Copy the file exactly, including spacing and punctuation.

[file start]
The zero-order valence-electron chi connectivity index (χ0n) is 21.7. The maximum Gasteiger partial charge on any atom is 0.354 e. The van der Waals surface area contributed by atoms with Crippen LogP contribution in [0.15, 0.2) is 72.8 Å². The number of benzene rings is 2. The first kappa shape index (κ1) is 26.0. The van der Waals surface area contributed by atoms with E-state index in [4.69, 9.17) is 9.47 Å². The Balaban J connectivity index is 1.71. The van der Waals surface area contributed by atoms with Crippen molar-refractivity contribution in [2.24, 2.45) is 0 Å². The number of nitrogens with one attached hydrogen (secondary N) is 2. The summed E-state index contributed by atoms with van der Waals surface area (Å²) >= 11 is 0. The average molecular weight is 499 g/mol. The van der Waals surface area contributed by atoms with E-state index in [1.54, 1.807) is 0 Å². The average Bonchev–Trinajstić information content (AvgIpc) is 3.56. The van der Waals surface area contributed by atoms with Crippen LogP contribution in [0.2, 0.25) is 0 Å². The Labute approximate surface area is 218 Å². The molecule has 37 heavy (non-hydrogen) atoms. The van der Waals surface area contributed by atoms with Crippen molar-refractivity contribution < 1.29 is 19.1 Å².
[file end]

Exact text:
The zero-order valence-electron chi connectivity index (χ0n) is 21.7. The maximum Gasteiger partial charge on any atom is 0.354 e. The van der Waals surface area contributed by atoms with Crippen LogP contribution in [0.15, 0.2) is 72.8 Å². The number of benzene rings is 2. The first kappa shape index (κ1) is 26.0. The van der Waals surface area contributed by atoms with E-state index in [4.69, 9.17) is 9.47 Å². The Balaban J connectivity index is 1.71. The van der Waals surface area contributed by atoms with Crippen molar-refractivity contribution in [2.24, 2.45) is 0 Å². The number of nitrogens with one attached hydrogen (secondary N) is 2. The summed E-state index contributed by atoms with van der Waals surface area (Å²) >= 11 is 0. The average molecular weight is 499 g/mol. The van der Waals surface area contributed by atoms with E-state index in [1.54, 1.807) is 0 Å². The average Bonchev–Trinajstić information content (AvgIpc) is 3.56. The van der Waals surface area contributed by atoms with Crippen LogP contribution in [0.2, 0.25) is 0 Å². The Labute approximate surface area is 218 Å². The molecule has 37 heavy (non-hydrogen) atoms. The van der Waals surface area contributed by atoms with Crippen molar-refractivity contribution < 1.29 is 19.1 Å².